Social Media Policy – Part 7 – Commenting and Posting on Topics Related to Work

In addition to personal use of social media tools generally, employees may participate in and comment on discussions, news stories, blog posts, etc. that deal with topics related to the organization. The organization should consider how such interaction using social media tools might impact the organization. In addressing this issue, the organization should consider whether and under what circumstances employees’ use of social media tools to respond to topics, such as blog posts, related to the organization may be appropriately constrained; or should the organization leave its concerns in this area to the general common sense discretion of its employees?

What is the best policy for an organization in this case? Should organization say anything about indirectly work related issues? Or should the organizations rely on the best judgment of employees?

Cross post from my blog at – http://sleepisoptional.wordpress.com/2009/11/14/social-media-policy-part-7-commenting-and-posting-on-topics-related-to-work/

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Andrew Krzmarzick

My sense is that organizations need to have something spelled out, even if it’s a simple phrase or a question that guides their online interactions, such as “Does this comment advance our mission to [insert mission here]?” I was on TSA’s Evolution of Security the other day and looked like some of their agents were responding to blog comments…would be curious to know if they were acting as officials representatives of TSA or simply invested in their job and wanting to contribute and bring value/insight/experience to the dialogue. If the latter, how does TSA handle it? May be a great case study…


Interesting. I think on topics related to the organizations there should be some rules of engagement for employees. But often they are the best to respond so it’s definitely a tricky one.

Scott Horvath

If you’re going to comment on a blog post, or other site/service, and you’re doing so by saying that you work for “x” then you need to be very cognizant of you say. Even if you don’t say you’re with company “x” then you should still be aware of your relationship between your company and the topic you’re discussing. There’s definitely some gray area. I don’t think you can write a policy that covers every possible scenario in which an employee would respond to something, so evaluating your responses on a case by case basis is the way to go. However, you can certainly give some guidelines on the general types of things you should and shouldn’t say (i.e. – sensitive information).

But, what’s also important is training your employees on the sorts of things that you should and shouldn’t say or do. For example, I just saw an article from HowStuffWorks about 10 things you shouldn’t say on social networks (with regards to person information for most). Training your employees to think about things such as those items listed is a good start. Training them about certain topics within your organization that are sensitive making sure they don’t misrepresent the views of the organization is also good advice to give.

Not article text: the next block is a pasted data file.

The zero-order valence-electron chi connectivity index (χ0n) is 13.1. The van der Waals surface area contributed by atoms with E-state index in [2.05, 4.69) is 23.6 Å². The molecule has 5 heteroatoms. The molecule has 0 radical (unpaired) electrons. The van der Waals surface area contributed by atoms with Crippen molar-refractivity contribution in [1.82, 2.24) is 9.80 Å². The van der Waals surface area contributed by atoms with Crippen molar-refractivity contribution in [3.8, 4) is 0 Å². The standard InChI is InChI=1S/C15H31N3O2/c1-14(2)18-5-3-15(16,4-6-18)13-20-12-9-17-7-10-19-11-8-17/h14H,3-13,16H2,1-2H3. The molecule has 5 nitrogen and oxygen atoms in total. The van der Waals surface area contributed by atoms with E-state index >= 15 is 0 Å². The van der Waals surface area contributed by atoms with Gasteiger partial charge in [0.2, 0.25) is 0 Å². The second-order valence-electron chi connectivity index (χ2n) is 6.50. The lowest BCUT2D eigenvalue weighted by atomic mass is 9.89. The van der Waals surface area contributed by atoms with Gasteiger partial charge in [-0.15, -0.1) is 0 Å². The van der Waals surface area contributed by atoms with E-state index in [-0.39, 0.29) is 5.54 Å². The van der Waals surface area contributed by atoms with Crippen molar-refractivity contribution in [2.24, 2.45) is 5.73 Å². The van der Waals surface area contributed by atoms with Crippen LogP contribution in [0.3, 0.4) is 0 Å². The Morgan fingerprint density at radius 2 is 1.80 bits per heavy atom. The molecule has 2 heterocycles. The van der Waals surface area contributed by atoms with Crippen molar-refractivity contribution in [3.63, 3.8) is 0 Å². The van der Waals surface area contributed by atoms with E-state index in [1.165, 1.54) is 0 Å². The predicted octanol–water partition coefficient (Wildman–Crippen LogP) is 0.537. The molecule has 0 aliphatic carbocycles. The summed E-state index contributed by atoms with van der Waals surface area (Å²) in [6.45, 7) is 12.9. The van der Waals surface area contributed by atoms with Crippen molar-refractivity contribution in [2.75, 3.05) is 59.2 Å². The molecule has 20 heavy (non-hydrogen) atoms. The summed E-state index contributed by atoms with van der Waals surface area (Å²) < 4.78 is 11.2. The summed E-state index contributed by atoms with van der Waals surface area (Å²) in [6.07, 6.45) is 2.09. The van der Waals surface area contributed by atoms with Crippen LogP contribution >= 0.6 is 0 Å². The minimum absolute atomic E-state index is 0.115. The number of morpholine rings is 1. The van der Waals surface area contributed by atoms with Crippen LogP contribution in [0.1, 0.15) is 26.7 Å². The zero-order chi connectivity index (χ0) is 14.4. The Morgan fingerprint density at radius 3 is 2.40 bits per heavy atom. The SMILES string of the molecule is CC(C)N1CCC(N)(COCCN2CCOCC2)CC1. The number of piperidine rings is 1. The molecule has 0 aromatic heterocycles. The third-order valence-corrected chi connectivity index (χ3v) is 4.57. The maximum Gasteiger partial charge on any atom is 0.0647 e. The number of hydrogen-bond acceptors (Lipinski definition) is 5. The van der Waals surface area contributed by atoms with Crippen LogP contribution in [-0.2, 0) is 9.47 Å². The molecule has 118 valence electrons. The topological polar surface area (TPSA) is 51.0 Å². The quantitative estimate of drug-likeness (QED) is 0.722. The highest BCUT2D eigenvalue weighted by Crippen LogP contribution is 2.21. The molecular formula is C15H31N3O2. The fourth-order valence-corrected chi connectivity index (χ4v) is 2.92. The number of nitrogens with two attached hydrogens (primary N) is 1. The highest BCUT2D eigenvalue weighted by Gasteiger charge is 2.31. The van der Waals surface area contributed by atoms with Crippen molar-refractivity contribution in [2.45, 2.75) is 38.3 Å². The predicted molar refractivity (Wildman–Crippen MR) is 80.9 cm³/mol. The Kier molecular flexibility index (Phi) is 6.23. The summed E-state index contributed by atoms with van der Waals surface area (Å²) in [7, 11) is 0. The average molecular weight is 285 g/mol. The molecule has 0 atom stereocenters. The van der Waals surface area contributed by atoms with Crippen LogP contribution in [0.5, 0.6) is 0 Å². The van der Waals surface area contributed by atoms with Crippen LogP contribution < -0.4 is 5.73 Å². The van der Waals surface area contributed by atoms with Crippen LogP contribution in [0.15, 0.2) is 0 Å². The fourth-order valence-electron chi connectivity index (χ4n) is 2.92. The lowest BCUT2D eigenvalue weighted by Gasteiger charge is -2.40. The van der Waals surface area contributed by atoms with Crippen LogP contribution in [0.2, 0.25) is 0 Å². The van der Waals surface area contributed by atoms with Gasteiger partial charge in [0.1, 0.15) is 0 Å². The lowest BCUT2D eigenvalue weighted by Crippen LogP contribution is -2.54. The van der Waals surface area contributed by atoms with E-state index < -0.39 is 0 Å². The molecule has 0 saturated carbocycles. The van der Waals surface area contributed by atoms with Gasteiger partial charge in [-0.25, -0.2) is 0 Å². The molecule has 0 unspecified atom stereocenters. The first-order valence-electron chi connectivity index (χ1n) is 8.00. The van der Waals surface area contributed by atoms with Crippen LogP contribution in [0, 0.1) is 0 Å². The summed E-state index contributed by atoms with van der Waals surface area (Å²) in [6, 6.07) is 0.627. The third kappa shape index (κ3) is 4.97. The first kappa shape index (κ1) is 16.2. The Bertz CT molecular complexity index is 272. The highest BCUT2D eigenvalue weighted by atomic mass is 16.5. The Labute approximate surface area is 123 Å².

We’re all still new to social media an although we can try and plan possible scenarios on how things might work out years from now with regards to our comments today…reality is we won’t know till we get there and something happens.

Barb Chamberlain

In addition to the question about posting at all, there’s also the question of when/whether to identify oneself directly as an employee of an agency when you do comment.

In general, if I’m commenting about communication practices–my profession–I don’t specify my title unless it’s directly relevant (for example, if I’m commenting on something about how higher ed handles a topic).

If I’m commenting specifically about my institution or a policy that affects us, I use my full title and provide a link to the institutional web site. I’m a public employee and need to be very transparent about who I am–I’m not just any old citizen, I’m someone in a position to know additional information or provide extra insight. My title provides not only transparency in this instance, but also credibility.

If we all think “What will the reaction be if they find out later I work for this agency?” that probably works pretty well as a rule of thumb for when to include title/agency. If there would be an outcry that you were somehow misleading people by “hiding” where you work–for example, if you appear to be steering a conversation on a topic germane to your agency–you’d better state it up front.


Brian Gryth

Thanks for the great comments.

Identifying ones-self as an employee is a big issue and I think the jury is out on how to handle that issue. I cover it in Part 4 of this series. I know that the Mayo clinic, Sun, Intel, IBM, and others cover the identification issue in their social media policies/guidelines.

What drove this post was the idea of responding to a blog post related to your organization, but not related directly to your duties. For instance, I work in the Business Division of the Colorado Dept of State. So comments and posts related to corporate filings and such are work related, but what if I want to respond to a comment or post about an elections issue? A topic clearly related to the Elections Division of the Co Dept of State, but not related to my duties. This topic raises many practical and legal issues, like the 1st amendment.

As Scott and many others have suggested, in previous comments, training and good guidelines are critical. And in some ways more important that a social media policy.

Thanks for the info on the TSA blog Andrew.